Let me just say upfront that I am not making this post to garner sympathy. Far from it. Sympathy and pity feel like poison to my usually steadfastly resilient soul. No, the purpose of this post is to shine a light on a darkness. To normalise. To give a name to the pain. And to stop hiding myself away in isolation.
Anxiety sucks. How’s that for the glorious eloquence of a professional writer? But it is an apt and accurate commentary on my feelings on this illness. I have lived with anxiety for most of my adult life. But it has usually been in the background. A sort of lingering passenger on my life’s journey. The source of productive stress, which led to motivation. A motivation which has seen me achieve me many things.
But when the anxiety takes over… when it ceases to be a passenger and takes the wheel… when it is no longer a silent partner in life spurring you towards progress and helping you set and attain goals… it becomes an unbearable feeling.
My rational mind knows that I am not stupid. It knows that I am skilled in some areas. It knows I am attractive. It knows I am a good person. It knows I am worthy of respect, kindness and joy.
My anxiety convinces me that I am stupid. That I am useless at everything. That I am ugly. That I must be a bad person or why else would bad things happen? That I am not worthy of anyone’s time or attention, much less their respect or kindness. And that joy will be forever out of my reach.
My anxiety has caused me to withdraw from everything. I have kept working, but it has been begrudgingly. Jobs that I once loved have become a chore where I constantly feel like I am performing poorly and failing at every step. I have kept writing but hated every word I’ve put down. Feeling like I am a terrible writer, not worthy of ever being read.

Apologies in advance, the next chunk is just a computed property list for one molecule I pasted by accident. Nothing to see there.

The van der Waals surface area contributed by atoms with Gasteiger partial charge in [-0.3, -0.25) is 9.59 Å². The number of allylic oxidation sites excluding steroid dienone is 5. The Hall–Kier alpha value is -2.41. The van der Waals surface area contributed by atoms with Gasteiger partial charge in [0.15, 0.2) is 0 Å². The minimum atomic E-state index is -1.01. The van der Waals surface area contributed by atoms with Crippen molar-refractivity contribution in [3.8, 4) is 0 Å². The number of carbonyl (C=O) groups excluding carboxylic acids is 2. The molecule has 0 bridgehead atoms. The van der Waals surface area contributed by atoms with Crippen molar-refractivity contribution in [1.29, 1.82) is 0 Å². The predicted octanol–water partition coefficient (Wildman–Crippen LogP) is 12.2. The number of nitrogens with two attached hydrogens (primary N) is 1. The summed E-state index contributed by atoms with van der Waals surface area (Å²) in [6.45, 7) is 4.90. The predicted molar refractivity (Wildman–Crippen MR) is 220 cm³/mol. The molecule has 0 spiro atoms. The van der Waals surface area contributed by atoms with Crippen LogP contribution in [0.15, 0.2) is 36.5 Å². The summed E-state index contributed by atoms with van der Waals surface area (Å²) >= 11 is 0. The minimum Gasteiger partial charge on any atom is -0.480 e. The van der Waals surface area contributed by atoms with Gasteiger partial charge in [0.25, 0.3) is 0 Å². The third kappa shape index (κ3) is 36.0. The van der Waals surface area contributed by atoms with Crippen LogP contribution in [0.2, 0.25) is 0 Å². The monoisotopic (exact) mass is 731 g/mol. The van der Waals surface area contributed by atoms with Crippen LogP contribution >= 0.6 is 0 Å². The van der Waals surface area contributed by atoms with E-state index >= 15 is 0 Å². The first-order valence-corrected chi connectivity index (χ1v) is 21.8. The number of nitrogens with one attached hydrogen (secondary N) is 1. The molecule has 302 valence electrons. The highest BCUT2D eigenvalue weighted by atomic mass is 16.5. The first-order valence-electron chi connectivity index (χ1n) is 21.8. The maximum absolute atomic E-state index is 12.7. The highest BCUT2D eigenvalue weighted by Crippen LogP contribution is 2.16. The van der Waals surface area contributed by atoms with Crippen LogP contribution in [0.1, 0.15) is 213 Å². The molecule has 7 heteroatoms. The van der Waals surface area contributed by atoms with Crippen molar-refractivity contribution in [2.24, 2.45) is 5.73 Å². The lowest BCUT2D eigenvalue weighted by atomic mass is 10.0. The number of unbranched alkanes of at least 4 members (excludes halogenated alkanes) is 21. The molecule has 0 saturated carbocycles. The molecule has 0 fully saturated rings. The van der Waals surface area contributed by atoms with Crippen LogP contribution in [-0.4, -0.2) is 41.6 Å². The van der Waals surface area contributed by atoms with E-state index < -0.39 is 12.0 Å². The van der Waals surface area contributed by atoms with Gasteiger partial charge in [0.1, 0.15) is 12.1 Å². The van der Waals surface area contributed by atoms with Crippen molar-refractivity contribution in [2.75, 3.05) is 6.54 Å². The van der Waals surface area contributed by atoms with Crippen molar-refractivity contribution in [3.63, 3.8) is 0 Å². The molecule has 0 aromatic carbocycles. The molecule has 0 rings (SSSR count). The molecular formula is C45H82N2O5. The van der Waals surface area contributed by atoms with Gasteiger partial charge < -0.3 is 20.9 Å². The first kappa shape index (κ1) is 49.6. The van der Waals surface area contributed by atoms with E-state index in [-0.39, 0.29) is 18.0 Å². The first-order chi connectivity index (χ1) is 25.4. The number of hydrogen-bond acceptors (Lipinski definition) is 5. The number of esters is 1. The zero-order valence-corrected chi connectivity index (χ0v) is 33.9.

I’ve been slack with basic life tasks. Cleaning, gardening, all those little things that used to bring me such a sense of pride. My anxiety told me these were insurmountable tasks and that doing them was pointless anyway. That it was far more productive to spend my time drinking, wasting time watching Netflix or gaming, anything to fill my mind with nonsense until it was time to try and sleep again.
I’ve been distant with family and friends. Absent on social media. Hiding away as I feel like I, the REAL me, should be alone. Not wanting to inflict my constant fears and steadily growing self-loathing onto others. I’ve lied to people. Told them I am okay, fine, just kicking along doing my thing. When the truth is I have been far from it. My anxiety has lied to me and then made me lie to others.
I have tried so hard to fight this alone. To battle my anxious mind. Mindfulness. Breathing. Exercise. Healthy eating. I have even been seeing a psychologist regularly for the past six months. I have fought and fought against taking medication, as I felt this was a weakness. That if I reached the stage where I needed to take pills just to feel normal, it would mean I had failed.
As I write this, I am five days sober. For… I’ve truthfully lost count how many times I have previously achieved this milestone. As I write this, I am also medicated. I have mixed feelings about this. I’ve always been one that believed the mind could heal itself without psychoactive drugs. But here I sit, two days in since commencing my new medication regime, and this is the first time in as long as I can remember that I have been able to put words down without hating them and hating myself.
I have absolutely no intention of staying on medication forever. I remain determined to fight my anxiety and win. Somehow. But for now, I will not hate myself or judge myself for using these meds as a steppingstone towards becoming myself again. I have hated and judged myself enough over this past year to last two lifetimes. That ends now.
For those of you out there dealing with anxiety, I am with you. You are not alone. Please do not give up. Reach out, seek help, use all the tools available to you to keep fighting your fight. I am absolutely going to kick my anxiety’s ass. And I know you all can too.